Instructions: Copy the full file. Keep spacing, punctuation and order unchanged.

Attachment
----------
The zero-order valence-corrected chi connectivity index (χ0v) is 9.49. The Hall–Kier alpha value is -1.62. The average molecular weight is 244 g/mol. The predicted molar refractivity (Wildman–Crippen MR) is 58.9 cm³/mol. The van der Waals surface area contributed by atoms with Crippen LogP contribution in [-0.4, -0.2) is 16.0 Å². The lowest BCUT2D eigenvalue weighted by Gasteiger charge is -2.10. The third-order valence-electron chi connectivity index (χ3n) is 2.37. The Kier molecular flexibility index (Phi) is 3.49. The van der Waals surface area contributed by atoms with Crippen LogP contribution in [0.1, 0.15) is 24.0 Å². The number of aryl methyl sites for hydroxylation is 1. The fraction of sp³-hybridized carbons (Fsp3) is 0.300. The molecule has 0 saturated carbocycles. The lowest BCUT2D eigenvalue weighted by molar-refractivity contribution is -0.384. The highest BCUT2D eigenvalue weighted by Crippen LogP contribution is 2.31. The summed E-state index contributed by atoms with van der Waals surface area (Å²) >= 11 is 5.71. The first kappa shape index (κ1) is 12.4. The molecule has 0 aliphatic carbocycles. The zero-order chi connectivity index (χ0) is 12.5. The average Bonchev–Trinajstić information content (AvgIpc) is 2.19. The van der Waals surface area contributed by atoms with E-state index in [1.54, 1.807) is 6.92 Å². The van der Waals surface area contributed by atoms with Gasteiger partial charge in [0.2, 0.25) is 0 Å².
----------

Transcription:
The zero-order valence-corrected chi connectivity index (χ0v) is 9.49. The Hall–Kier alpha value is -1.62. The average molecular weight is 244 g/mol. The predicted molar refractivity (Wildman–Crippen MR) is 58.9 cm³/mol. The van der Waals surface area contributed by atoms with Crippen LogP contribution in [-0.4, -0.2) is 16.0 Å². The lowest BCUT2D eigenvalue weighted by Gasteiger charge is -2.10. The third-order valence-electron chi connectivity index (χ3n) is 2.37. The Kier molecular flexibility index (Phi) is 3.49. The van der Waals surface area contributed by atoms with Crippen LogP contribution in [0.1, 0.15) is 24.0 Å². The number of aryl methyl sites for hydroxylation is 1. The fraction of sp³-hybridized carbons (Fsp3) is 0.300. The molecule has 0 saturated carbocycles. The lowest BCUT2D eigenvalue weighted by molar-refractivity contribution is -0.384. The highest BCUT2D eigenvalue weighted by Crippen LogP contribution is 2.31. The summed E-state index contributed by atoms with van der Waals surface area (Å²) >= 11 is 5.71. The first kappa shape index (κ1) is 12.4. The molecule has 0 aliphatic carbocycles. The zero-order chi connectivity index (χ0) is 12.5. The average Bonchev–Trinajstić information content (AvgIpc) is 2.19. The van der Waals surface area contributed by atoms with E-state index in [1.54, 1.807) is 6.92 Å². The van der Waals surface area contributed by atoms with Gasteiger partial charge in [0.2, 0.25) is 0 Å².